The concept of all-inclusive resorts began in 1950 with Club Med.
What originally was an exclusive members'-only experience slowly opened up and became an inclusive experience that people came to associate with certain vacation locales such as the Caribbean. From the humble beginnings of thatched huts, this genre of the hospitality industry has spawned into luxurious villas and opulent amenities.
Most all-inclusive resorts are beautifully designed, with luxurious rooms, some with even in-room Jacuzzis and a well-thought-out list of activities included in the price that gives one a touch of adventure and local flair. Sadly, though, when it comes to the palate, they have a reputation for being sorely bland. There is the typical assortment of a variety of cuisines badly represented and poorly executed. The only upside seems to be the copious amounts of free-flowing spirit, in liquid form and general vibe.
Indeed, most visitors to these resorts expect this and are really quite happy with the just the uninhibited flow of alcohol. But, it does make me wonder — how much more effort would it take to make the dining actually appreciable?
So, when I was invited to experience the new Discovery Dining program that Sandals Resorts was rolling out in an effort to differentiate themselves and add to the guest experience, my interest was more than piqued. Dare I hope? Could it be that finally a brand was seeing the merit in plying guests in more than liquid form? [slideshow:807619]
Sandals Resorts has been pretty darn successful in maintaining its commanding position in the industry, despite the economic ups and downs, and, in the face of competition. Their fortitude and foresight in choosing locations that are in some of the most beautiful and unique areas in the Caribbean definitely lends to this success. More so, they have been leading the league in guest appreciation and customer experience. It seemed then, that the new program focused on elevating the dining experience would only further feather the fedora!
After spending three nights at the La Toc property in St. Lucia and testing this new program, I came away with restrained hope for a step forward in this industry.
So far, they have started on a good note. Sandals shows commitment to bring the diner a quality experience, whatever cuisine they may choose. They have enlisted chefs from the countries of each cuisine to lend authenticity. They have also elevated their offerings of spirits by offering top-shelf liquors.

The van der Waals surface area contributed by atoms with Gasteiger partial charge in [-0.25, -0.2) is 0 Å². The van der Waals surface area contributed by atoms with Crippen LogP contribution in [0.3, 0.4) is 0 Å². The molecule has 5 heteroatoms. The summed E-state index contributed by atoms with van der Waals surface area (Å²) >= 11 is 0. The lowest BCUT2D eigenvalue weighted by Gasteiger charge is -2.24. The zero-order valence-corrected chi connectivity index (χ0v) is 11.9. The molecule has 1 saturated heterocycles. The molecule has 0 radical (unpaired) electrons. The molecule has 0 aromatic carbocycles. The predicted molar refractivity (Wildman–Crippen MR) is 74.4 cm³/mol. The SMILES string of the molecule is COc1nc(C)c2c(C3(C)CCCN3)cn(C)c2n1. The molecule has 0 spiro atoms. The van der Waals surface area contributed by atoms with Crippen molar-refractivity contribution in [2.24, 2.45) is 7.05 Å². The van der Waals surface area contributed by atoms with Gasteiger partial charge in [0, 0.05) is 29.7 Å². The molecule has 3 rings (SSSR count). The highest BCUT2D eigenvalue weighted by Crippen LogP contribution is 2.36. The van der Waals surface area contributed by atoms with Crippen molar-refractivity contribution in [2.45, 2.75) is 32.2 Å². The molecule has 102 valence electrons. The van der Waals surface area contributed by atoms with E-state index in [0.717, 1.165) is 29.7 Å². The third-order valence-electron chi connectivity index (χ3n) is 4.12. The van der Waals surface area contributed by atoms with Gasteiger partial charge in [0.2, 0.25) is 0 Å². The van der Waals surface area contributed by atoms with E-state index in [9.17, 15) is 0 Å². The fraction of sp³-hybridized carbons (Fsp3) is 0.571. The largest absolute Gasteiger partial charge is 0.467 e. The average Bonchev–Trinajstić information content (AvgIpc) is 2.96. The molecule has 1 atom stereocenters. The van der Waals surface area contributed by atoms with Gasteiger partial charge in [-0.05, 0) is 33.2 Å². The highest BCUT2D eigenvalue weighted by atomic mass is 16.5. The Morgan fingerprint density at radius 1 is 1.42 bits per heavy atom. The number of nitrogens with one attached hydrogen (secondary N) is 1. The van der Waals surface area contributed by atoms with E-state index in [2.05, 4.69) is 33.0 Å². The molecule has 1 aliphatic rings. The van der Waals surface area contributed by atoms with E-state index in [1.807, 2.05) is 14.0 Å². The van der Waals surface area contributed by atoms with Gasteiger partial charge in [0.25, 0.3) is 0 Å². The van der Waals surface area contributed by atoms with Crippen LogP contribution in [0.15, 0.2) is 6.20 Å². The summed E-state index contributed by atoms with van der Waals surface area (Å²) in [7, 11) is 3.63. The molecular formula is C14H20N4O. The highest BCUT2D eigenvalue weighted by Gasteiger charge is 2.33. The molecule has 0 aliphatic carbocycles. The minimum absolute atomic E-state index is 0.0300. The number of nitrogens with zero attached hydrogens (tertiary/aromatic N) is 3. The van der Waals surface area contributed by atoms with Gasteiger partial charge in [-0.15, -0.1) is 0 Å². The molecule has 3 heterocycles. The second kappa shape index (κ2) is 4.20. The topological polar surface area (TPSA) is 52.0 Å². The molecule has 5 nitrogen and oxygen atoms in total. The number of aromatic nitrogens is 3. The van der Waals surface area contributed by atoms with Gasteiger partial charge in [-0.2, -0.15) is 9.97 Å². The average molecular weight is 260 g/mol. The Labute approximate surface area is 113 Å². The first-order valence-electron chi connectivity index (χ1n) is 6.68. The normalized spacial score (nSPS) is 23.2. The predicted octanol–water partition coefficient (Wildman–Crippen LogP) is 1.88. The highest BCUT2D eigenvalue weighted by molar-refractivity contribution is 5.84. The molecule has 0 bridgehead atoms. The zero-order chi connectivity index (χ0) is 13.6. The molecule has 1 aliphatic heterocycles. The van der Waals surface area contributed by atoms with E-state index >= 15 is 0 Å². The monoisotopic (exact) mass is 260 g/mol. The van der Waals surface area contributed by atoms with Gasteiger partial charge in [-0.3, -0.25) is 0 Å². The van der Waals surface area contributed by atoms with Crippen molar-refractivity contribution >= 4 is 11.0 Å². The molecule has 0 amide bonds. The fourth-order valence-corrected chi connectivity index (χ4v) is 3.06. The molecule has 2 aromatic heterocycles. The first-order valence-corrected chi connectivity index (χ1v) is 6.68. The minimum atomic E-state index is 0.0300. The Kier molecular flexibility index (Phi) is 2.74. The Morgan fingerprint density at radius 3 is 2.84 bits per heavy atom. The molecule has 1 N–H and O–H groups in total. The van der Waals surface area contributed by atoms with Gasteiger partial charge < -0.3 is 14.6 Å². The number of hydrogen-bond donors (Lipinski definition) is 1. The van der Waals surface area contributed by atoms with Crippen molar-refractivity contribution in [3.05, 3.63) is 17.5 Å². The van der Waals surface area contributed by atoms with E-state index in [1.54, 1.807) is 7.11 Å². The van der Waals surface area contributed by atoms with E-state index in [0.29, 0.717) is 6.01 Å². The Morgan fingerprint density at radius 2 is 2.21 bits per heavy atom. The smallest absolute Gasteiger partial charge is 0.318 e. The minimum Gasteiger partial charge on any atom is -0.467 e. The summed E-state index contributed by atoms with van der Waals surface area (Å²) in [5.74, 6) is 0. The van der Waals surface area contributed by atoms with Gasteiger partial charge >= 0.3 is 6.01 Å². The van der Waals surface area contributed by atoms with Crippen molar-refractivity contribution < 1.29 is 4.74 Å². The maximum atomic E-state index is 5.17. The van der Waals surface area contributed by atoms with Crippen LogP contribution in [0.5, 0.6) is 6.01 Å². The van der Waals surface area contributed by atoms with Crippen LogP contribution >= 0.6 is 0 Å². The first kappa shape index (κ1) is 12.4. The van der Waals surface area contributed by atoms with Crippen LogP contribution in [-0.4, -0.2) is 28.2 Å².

They are actively engaged with local farms to source the produce for each of their kitchens. Where there are legal limits enforced, they abide and respect them while attempting to maximize the flavor of the local land. As aforementioned, they are also strengthening the authenticity of the execution in the international restaurants.
These measures give me hope.
However, Sandals' idea of providing the same offerings across their resorts lends consistency but does little to set them apart. Quality is a marginally diminishing utility of experience. Novelty is a not. New never goes out of fashion or unappreciated.
With a little more effort, commitment to differentiation, and at little expense, Sandals can very easily put themselves on a significantly higher pedestal than their competitors. Some of the areas that I think can be bolstered are the consistency of service across the resort, a redo of the menus in the international cuisine to be unique rather than above average run-of-the-mill, and most importantly, incorporating local cuisine as a staple rather than a flight of fancy.
During my stay there I had the opportunity to very briefly flirt with the local culture through the market trips, a tour of an estate including a study of the chocolate production, and a single afternoon’s indulgence in St. Lucian cuisine, which was simply the best meal I had during the stay. A cuisine that abounds with flavors and spices and the freshest catch of the day must be celebrated and accessible every day rather than one day a week.
It would be a very profitable strategy for the management to include the local cuisine in their restaurant and highlight the flavors of the region they are located in. For example, in St. Lucia, it would be a brilliant idea to employ a chocolatier and pastry chef to take advantage of what I was told was the simply the best cocoa on the planet. Even through 70 percent of the production is sold to Hershey's and Nestlé, there is so much more profit that Sandals and St. Lucia can take away from the table by creating custom delicacies.
Sandals Resorts are located in simply stunning destinations. To walk along the clean, beautiful beaches against a beautiful sunset is a divine pleasure that the resort affords its residents with the guarantee of safety. They have created a brand that resonates with the locals as well, who venerate the resorts and the opportunities they have created in the local economy as also for their inclusive treatment of staff.
Leveraging these powerful bonds with the local culture will be the turnkey strategy. Each location abounds with unique and rich resources and culture. Finding that distinctive balance of Sandals Corporate and Sandal Local will truly make the Sandals experience a heady and irresistible concoction.
I was happy to witness the wheels of change being set in motion. While there is always room to grow, this desire to continually improve and align closer to the client will be the strategy that distances the brand can further from its peers and ensure its position at the top!
To see some of the beautiful scenery and good food around Sandals Resort, click through our slideshow.
- Travel & Tourism
- Sandals Resorts